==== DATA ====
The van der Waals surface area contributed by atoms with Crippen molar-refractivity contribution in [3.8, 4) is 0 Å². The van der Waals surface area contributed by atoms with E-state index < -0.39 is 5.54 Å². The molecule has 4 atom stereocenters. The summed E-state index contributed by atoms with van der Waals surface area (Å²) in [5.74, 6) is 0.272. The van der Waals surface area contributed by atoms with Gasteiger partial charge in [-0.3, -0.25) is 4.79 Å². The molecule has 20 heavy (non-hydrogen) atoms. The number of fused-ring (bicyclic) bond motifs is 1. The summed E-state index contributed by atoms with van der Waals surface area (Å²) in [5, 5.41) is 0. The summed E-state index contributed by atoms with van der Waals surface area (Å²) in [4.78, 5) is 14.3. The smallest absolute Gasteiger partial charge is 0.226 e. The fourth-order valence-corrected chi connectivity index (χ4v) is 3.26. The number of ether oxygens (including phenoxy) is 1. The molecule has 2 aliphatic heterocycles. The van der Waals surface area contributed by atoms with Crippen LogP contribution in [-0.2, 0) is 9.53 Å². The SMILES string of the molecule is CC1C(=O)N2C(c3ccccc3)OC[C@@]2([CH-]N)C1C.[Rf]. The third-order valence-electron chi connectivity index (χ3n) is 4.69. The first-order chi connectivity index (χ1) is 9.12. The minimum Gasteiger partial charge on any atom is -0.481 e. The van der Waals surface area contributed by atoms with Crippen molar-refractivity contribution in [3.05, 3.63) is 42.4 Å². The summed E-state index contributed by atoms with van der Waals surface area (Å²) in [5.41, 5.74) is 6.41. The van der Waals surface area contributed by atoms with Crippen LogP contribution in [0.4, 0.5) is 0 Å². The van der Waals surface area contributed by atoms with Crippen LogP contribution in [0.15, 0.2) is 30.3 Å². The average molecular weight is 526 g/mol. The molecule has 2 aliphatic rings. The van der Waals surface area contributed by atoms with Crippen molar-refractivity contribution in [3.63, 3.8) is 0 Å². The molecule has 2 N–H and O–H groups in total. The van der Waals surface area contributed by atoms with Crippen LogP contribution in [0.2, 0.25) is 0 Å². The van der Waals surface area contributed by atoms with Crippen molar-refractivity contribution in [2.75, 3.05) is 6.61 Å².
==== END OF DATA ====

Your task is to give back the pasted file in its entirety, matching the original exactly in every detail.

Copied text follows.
The van der Waals surface area contributed by atoms with Crippen molar-refractivity contribution in [3.8, 4) is 0 Å². The van der Waals surface area contributed by atoms with E-state index < -0.39 is 5.54 Å². The molecule has 4 atom stereocenters. The summed E-state index contributed by atoms with van der Waals surface area (Å²) in [5.74, 6) is 0.272. The van der Waals surface area contributed by atoms with Gasteiger partial charge in [-0.3, -0.25) is 4.79 Å². The molecule has 20 heavy (non-hydrogen) atoms. The number of fused-ring (bicyclic) bond motifs is 1. The summed E-state index contributed by atoms with van der Waals surface area (Å²) in [5, 5.41) is 0. The summed E-state index contributed by atoms with van der Waals surface area (Å²) in [4.78, 5) is 14.3. The smallest absolute Gasteiger partial charge is 0.226 e. The fourth-order valence-corrected chi connectivity index (χ4v) is 3.26. The number of ether oxygens (including phenoxy) is 1. The molecule has 2 aliphatic heterocycles. The van der Waals surface area contributed by atoms with Crippen LogP contribution in [-0.2, 0) is 9.53 Å². The SMILES string of the molecule is CC1C(=O)N2C(c3ccccc3)OC[C@@]2([CH-]N)C1C.[Rf]. The third-order valence-electron chi connectivity index (χ3n) is 4.69. The first-order chi connectivity index (χ1) is 9.12. The minimum Gasteiger partial charge on any atom is -0.481 e. The van der Waals surface area contributed by atoms with Crippen molar-refractivity contribution in [3.05, 3.63) is 42.4 Å². The summed E-state index contributed by atoms with van der Waals surface area (Å²) in [5.41, 5.74) is 6.41. The van der Waals surface area contributed by atoms with Crippen LogP contribution in [0.4, 0.5) is 0 Å². The van der Waals surface area contributed by atoms with Crippen LogP contribution in [0.15, 0.2) is 30.3 Å². The average molecular weight is 526 g/mol. The molecule has 2 aliphatic rings. The van der Waals surface area contributed by atoms with Crippen molar-refractivity contribution in [3.63, 3.8) is 0 Å². The molecule has 2 N–H and O–H groups in total. The van der Waals surface area contributed by atoms with Crippen LogP contribution in [0.2, 0.25) is 0 Å². The van der Waals surface area contributed by atoms with Crippen molar-refractivity contribution in [2.75, 3.05) is 6.61 Å².